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who have very, very little, that's really what we have to tackle. >> and are the most successful corporations private, or government lead? >> i think it's a combination. you have got to have the government at the table. private industry is more and more increasing the scale. so if you are a pharmaceutical company you have the scale. you know how to do the distribution, the training, all of those things at a very high level of scale, so what companies can bring is a lot of times the help with the scale, but, again, if you don't have the government working in conjunction and you don't have organizations at the community level, it's not going to happen. >> you didn't start in the world of ngo's and these kind of or g organizatio organization. you had coffee stops. >> yes.
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i started out with american express, and then when i lived in asia, we started a chain of coffee shops, which is still there, great coffee, by the way, and, you know, that opportunity, actually to start something basically from the beginning in an entrepreneurial way, and this was right before starbucks came to asia, i think taught me a huge amount abc about sometimes you have to see an opportunity and go for it. and there's a lot of parallels between what i did then and what i do at save the children. >> you don't get bogged down then? you don't feel there's more people involved and you can't just make a decision and open a shop. >> more people want to be part of the decision making, so i think that's different. but i have found once you get people involved and engaged and you can show them how this is going to affect the life of a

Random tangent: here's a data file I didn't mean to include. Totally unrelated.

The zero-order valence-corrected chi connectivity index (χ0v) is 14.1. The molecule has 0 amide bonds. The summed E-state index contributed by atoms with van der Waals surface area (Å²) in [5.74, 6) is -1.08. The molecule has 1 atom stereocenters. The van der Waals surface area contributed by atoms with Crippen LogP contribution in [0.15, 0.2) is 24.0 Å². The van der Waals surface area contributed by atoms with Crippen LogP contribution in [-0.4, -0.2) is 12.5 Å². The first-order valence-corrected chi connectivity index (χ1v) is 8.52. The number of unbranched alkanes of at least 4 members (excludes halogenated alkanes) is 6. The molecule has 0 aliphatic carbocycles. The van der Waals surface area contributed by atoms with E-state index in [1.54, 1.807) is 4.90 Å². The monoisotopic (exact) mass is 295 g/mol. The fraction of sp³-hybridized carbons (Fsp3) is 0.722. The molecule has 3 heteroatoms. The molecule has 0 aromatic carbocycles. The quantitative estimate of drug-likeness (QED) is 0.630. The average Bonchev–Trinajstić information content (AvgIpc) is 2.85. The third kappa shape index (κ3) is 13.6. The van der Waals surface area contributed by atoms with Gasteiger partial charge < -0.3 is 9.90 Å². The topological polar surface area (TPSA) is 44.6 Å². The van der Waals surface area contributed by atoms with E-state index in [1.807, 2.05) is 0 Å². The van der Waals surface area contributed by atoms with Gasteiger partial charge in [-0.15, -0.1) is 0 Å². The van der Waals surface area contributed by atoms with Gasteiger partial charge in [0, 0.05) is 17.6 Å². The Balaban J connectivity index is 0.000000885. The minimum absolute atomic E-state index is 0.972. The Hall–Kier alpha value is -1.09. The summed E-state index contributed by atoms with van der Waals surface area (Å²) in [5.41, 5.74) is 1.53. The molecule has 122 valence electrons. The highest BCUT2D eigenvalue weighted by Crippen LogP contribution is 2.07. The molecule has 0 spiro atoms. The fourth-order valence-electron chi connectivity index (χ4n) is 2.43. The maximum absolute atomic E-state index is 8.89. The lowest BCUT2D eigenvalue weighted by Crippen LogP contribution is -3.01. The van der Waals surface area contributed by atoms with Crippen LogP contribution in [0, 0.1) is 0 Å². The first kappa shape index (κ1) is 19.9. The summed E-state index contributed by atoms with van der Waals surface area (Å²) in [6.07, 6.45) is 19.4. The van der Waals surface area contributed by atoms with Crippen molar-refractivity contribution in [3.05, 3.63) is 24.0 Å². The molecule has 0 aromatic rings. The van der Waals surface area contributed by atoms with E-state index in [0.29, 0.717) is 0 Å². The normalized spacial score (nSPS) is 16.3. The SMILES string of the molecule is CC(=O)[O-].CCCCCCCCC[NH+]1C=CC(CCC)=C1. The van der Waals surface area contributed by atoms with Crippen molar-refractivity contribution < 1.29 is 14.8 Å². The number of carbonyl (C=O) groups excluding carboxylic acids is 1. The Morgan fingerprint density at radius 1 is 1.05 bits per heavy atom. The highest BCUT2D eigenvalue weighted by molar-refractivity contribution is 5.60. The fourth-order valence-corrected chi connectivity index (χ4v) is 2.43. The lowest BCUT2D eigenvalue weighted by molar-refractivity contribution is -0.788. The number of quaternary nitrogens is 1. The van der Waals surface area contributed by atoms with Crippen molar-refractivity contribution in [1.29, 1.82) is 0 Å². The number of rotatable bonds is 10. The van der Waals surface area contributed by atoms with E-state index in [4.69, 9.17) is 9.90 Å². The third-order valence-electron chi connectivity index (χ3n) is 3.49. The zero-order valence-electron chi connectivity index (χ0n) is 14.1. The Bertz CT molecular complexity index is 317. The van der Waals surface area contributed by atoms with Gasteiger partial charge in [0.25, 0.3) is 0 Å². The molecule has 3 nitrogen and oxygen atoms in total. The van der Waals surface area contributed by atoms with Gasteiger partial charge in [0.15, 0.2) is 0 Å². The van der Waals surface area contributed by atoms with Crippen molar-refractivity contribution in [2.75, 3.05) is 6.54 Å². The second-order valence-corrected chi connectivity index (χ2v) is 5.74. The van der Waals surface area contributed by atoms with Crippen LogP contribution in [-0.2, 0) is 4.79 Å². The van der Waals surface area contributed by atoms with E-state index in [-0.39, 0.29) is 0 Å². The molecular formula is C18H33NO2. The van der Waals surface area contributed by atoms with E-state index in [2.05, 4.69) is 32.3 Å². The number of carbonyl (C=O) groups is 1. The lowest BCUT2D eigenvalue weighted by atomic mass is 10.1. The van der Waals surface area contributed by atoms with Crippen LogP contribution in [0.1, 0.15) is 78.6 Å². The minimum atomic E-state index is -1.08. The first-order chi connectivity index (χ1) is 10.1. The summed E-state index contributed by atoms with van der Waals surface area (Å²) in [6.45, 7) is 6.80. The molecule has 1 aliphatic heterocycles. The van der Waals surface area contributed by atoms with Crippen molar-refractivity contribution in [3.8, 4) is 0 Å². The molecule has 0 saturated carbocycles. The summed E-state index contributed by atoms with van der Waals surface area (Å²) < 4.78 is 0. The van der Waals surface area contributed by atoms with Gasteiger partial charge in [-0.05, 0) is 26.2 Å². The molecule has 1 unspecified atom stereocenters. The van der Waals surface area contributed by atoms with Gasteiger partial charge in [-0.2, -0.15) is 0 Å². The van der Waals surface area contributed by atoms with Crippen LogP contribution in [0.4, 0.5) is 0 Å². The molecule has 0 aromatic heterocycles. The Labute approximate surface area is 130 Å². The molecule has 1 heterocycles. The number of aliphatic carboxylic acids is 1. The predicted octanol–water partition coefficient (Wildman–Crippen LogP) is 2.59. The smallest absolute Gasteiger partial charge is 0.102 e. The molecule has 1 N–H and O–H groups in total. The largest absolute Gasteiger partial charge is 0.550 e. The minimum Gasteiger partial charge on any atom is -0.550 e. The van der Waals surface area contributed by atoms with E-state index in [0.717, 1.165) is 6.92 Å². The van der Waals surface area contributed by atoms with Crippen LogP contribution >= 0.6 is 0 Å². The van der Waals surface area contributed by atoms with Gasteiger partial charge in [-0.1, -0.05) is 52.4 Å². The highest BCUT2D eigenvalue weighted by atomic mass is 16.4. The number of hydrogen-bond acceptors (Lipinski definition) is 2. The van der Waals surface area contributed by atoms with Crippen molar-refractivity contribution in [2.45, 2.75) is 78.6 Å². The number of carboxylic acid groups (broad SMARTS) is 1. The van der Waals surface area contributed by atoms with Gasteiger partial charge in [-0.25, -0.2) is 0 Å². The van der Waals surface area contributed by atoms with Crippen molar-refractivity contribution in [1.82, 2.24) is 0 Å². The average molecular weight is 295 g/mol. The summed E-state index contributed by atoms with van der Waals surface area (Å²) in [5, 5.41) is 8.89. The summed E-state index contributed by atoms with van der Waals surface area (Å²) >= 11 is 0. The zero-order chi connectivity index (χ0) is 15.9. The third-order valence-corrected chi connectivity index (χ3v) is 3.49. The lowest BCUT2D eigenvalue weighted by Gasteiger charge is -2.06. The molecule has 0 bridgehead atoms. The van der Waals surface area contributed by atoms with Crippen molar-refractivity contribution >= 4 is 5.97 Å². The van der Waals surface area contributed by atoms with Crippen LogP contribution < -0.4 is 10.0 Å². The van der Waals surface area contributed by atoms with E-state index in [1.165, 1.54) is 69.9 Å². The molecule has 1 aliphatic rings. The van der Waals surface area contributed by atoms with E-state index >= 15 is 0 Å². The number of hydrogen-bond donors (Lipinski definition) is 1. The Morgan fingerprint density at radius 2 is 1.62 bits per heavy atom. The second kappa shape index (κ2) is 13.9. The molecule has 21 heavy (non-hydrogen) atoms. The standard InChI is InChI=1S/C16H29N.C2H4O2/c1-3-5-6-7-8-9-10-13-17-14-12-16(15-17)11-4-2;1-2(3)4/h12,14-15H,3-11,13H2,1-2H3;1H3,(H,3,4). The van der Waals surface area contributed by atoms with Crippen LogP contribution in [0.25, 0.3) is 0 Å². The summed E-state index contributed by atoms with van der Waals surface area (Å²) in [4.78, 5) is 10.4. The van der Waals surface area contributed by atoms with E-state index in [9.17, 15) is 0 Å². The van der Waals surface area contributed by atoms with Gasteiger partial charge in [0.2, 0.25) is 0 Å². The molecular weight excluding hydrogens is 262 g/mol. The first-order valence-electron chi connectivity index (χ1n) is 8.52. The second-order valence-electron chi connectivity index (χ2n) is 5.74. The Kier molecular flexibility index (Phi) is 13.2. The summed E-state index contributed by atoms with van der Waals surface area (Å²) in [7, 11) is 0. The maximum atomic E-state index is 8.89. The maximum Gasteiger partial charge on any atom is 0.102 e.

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child, because everybody is there because they believe in that mission, so once that happens a lot of barriers fall down. >> that was president and ceo of save the children. up next the supreme court clears the way for five more states to allow gay marriage, but opponents say they won't give up the right.